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If there's anybody currently working hard at resuscitating the art of political incorrectness, it's Fitzhugh, first in Pest Control (LJ 3/1/97) and now in The Organ Grinders. Jerry Landis, the driving force behind the pharmaceutical concern Landaq, plots to use baboon organs to fill the demand for human hearts, lungs, and tissue. Aiding him is Arty, whose discovery of his own rapid-healing ability has led him (for a price) to the head of the organ donor line, leaving him at this point little more than a human stump in a motorized wheelchair. Pitted somewhat unevenly against them are Paul Symon and his wife, Georgette, the kind of people you always see at tables in supermarkets dutifully and ineffectively gathering signatures on petitions for good causes. These cartoonish players acting out their parts lead to some laugh-out-loud incidents that at times alarmingly mirror today's TV news. It all goes to prove that it's not easy for a satirist to stay on top of his game nowadays, when it's nearly impossible to separate fact from fiction. Suitable for most public libraries and apt to be fairly popular among audiences for uninhibited humor.?Bob Lunn, Kansas City P.L., MO
Copyright 1998 Reed Business Information, Inc. --This text refers to an out of print or unavailable edition of this title.
If Michael Crichton and Carl Hiaasen collaborated on a book about the organ transplant and genetic engineering industries, the result might look a lot like this very bizarre novel, so long as those two wildly successful authors didn't confuse their roles. Crichton's job would be to invent a plausible extrapolation of emerging discoveries and technologies and meld it into a thrilling tale of science run amok; Hiaasen would need to create a menagerie of bizarros, cretins, medical monsters, and heartless tycoons, as well as laugh-out-loud send-ups of the madness of modern life. Fortunately, it's not necessary to wait for Crichton and Hiaasen to embark on such a collaboration. Fitzhugh has already done it, and he's thrown in a likable protagonist to fend off the craziness and keep the science on track. It's not easy walking the tightrope between medical thrillers ala Crichton and absurdist black comedy in the Hiaasen mold, but Fitzhugh manages it smoothly. Expect fans of both styles to applaud his dexterity. Thomas Gaughan --This text refers to an out of print or unavailable edition of this title.See all Editorial Reviews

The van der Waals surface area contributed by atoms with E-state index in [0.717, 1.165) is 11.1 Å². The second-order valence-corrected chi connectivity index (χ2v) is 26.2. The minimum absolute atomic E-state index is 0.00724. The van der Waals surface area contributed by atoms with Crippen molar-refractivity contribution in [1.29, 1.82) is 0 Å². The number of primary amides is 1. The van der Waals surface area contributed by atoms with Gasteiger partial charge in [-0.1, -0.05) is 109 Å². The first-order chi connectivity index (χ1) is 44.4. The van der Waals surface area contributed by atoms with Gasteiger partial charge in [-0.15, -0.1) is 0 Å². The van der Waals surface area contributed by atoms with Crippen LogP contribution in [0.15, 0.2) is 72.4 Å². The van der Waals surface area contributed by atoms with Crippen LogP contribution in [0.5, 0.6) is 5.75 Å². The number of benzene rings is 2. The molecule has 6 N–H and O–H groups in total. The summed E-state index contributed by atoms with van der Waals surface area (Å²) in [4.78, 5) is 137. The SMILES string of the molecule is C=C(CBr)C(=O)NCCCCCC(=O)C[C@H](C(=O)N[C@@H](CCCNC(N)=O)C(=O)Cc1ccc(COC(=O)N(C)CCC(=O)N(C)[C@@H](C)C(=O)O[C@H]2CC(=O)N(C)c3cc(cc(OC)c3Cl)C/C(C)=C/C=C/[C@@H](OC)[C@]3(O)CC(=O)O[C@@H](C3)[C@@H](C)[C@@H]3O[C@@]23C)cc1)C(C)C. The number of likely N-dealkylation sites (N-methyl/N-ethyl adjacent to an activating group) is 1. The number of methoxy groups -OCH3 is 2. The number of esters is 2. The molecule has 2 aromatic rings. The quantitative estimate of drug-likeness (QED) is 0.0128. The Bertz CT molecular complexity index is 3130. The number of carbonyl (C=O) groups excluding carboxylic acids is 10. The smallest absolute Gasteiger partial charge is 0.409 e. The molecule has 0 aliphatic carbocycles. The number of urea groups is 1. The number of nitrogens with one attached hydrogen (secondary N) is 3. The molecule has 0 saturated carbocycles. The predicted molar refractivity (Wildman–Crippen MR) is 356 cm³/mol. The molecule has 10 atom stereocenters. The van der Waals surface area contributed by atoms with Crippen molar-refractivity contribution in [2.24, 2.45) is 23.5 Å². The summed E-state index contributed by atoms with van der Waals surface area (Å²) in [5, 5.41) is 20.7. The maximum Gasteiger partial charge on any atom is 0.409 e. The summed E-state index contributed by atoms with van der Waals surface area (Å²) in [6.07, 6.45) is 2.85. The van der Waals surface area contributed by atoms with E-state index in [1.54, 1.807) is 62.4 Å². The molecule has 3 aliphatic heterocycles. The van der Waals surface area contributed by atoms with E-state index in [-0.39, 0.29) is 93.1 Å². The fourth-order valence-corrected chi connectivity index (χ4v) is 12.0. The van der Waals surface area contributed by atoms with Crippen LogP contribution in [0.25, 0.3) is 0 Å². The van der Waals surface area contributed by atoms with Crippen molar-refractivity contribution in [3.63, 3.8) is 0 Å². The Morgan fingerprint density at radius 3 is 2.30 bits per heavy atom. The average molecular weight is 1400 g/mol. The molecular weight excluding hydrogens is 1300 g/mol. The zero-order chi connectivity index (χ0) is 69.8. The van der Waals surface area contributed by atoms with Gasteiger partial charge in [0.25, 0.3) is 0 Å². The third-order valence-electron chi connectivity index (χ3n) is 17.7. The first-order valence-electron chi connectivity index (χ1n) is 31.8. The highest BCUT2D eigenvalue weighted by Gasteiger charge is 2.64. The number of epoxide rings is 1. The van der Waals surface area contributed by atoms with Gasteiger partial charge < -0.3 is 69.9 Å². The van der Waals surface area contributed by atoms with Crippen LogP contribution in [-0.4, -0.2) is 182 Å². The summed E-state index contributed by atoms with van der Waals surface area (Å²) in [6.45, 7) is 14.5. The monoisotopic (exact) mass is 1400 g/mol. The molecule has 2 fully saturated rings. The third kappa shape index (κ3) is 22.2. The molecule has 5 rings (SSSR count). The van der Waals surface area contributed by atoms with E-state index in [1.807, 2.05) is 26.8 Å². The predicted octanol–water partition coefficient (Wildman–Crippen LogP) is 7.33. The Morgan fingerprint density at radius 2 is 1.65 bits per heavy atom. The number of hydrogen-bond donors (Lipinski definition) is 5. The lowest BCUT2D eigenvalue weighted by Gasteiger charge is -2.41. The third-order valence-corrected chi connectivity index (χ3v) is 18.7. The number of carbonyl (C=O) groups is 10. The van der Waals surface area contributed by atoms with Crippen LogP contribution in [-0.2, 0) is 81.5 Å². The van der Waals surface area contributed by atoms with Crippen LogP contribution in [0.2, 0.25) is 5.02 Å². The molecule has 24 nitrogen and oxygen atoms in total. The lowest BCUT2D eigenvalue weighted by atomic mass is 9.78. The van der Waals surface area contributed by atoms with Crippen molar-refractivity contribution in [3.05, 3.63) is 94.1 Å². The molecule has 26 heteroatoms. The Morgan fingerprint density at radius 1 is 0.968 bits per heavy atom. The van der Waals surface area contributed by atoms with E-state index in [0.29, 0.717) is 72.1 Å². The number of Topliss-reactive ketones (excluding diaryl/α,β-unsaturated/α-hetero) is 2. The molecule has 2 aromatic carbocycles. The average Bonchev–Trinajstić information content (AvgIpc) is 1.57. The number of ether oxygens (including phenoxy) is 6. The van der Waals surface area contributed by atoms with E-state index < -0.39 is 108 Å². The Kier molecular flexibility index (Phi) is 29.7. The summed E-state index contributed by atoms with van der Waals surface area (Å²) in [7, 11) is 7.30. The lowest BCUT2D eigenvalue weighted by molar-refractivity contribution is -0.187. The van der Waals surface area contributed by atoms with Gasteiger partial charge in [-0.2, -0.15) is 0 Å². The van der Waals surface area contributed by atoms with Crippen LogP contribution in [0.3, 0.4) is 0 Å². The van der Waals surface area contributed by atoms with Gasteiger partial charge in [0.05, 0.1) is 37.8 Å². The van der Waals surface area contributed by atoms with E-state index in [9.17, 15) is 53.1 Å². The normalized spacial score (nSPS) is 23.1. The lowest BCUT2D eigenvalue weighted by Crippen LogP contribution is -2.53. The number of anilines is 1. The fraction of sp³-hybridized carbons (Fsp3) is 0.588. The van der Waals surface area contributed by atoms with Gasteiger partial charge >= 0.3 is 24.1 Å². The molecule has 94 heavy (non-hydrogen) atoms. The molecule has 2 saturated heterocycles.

Bill Fitzhugh is a great comedic satirical writer! Very tongue in cheek...Published 14 months ago by Kim
I admit, it has taken me longer to get into this book than I thought it would have. Having read Pest Control when it initially came out, I was really looking forward to some more... Read morePublished on February 6, 2011 by Listen to your Junkman,
This book arrived right on time, and in perfect condition. What more could I ask for?Published on March 16, 2010 by Jill Jacobs
Great book. The plot is textbook in terms of pacing, suspense and the intricate interweaving of numerous subplots. Read morePublished on July 21, 2008 by 01001101 01100001 01110010 01101011
This was my first book by this author and WOW, what a great choice! It's fast paced, a great, funky story that definitely entertains. Read morePublished on January 28, 2008 by Lady Z
I enjoyed this book, and passed it on to my sister who then passed it on to her best friend. Way to go, Bill!Published on August 8, 2007 by Very
If you can stand warped, sick, and gross humor that is hysterically funny fiction, try some of his books. Incredible imagination and very easy reading. Read morePublished on January 13, 2007 by joanna
Bill Fitzhugh writes another surreal and funny adventure that one you start you won't be able to put down until the final page. Read morePublished on September 25, 2006 by Mr James N Simpson